When all else fails, in a last act of defiance, the remaining tanuki stage a grand illusion, temporarily transforming the urbanized land back into its pristine state to remind everyone of what has been lost.[6] Finally, with their strength exhausted, the tanuki most trained in illusion follow the example of the kitsune: they blend into human society one by one, abandoning those who cannot transform. While the media appeal comes too late to stop the construction, the public responds sympathetically to the tanuki, pushing the developers to set aside some areas as parks. However, the parks are too small to accommodate all the non-transforming tanuki. Some try to survive there, dodging traffic to rummage through human scraps for food, while others disperse farther out to the countryside to compete with the tanuki who are already there.

One day, Shoukichi, who also joined the human world, is coming home from work when he sees a non-transformed tanuki leaping into a gap in a wall. Shoukichi crawls into the gap and follows the path, which leads to a grassy clearing where some of his former companions are gathering. He joyfully transforms back into a tanuki to join them. Shoukichi's friend, Ponkichi, addresses the viewer, asking humans to be more considerate of tanuki and other animals less endowed with transformation skills, and not to destroy their living space; as the view pulls out and away, their surroundings are revealed as a golf course within a suburban sprawl.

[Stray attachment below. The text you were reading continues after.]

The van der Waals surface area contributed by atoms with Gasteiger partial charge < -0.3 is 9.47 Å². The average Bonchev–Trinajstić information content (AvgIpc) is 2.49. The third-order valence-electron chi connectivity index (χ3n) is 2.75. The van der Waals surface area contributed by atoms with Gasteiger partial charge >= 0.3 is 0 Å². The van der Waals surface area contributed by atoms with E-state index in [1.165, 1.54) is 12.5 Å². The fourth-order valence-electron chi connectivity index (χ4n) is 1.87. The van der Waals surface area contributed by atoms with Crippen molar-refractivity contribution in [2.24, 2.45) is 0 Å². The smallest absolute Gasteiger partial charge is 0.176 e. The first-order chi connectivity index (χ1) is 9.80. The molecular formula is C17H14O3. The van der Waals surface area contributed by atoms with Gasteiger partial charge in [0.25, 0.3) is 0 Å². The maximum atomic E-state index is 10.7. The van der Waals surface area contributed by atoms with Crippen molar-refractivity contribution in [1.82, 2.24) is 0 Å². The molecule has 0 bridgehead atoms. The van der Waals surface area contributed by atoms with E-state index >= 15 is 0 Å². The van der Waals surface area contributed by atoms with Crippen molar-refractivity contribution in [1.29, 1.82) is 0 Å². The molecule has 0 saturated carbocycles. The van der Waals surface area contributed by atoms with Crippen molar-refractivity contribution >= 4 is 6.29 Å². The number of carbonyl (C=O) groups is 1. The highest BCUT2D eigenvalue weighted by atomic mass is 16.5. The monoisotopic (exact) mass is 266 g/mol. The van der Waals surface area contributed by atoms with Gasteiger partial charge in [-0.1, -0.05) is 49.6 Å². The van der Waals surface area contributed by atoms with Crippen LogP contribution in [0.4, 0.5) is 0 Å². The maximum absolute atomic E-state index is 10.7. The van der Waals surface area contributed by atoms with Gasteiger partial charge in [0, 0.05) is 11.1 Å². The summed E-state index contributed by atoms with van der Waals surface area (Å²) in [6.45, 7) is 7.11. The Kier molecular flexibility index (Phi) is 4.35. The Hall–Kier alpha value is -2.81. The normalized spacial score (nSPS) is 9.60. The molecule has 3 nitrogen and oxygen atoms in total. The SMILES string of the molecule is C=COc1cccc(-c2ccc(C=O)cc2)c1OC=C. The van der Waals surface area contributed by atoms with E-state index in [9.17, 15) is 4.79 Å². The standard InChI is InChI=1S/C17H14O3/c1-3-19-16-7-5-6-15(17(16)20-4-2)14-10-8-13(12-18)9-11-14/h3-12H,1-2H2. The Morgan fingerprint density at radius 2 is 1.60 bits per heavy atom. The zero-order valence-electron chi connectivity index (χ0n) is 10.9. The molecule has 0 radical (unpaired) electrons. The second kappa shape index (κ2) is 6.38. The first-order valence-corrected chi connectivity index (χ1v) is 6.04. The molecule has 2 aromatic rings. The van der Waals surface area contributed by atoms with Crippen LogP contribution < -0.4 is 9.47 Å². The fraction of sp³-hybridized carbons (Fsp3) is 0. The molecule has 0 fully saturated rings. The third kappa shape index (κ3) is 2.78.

Voice cast[edit]

Character name Japanese voice actor English voice actor
Shoukichi (正吉) Makoto Nonomura Jonathan Taylor Thomas
Gonta (権太) Shigeru Izumiya Clancy Brown
Oroku (おろく婆, Oroku-baba) Nijiko Kiyokawa Tress MacNeille
Tsurukame Oshō (鶴亀 和尚) Kosan Yanagiya Andre Stojka
Seizaemon (青左衛門) Norihei Miki J. K. Simmons
Ponkichi (ぽん吉) Hayashiya Shōzō IX David Oliver Cohen
Tamasaburo (玉三郎) Akira Kamiya Wally Kurth
Bunta (文太) Takehiro Murata Kevin Michael Richardson
Sasuke (佐助) Megumi Hayashibara Marc Donato
Ryutaro (竜太郎) Akira Fukuzawa John DiMaggio
Okiyo (おキヨ) Yuriko Ishida Jillian Bowen
Kinchō Daimyōjin VI Beichō Katsura Brian George
Yashimano Hage
Inugami Gyōbu Gannosuke Ashiya Jess Harnell
Otama (お玉) Yorie Yamashita Russi Taylor
Hayashi () Osamu Katō Brian Posehn
Koharu (小春) Yumi Kuroda Olivia d'Abo
Narrator (語り, Katari) Kokontei Shinchō Maurice LaMarche
Reporter (アナウンサー, Anaunsā) Makiko Ishikawa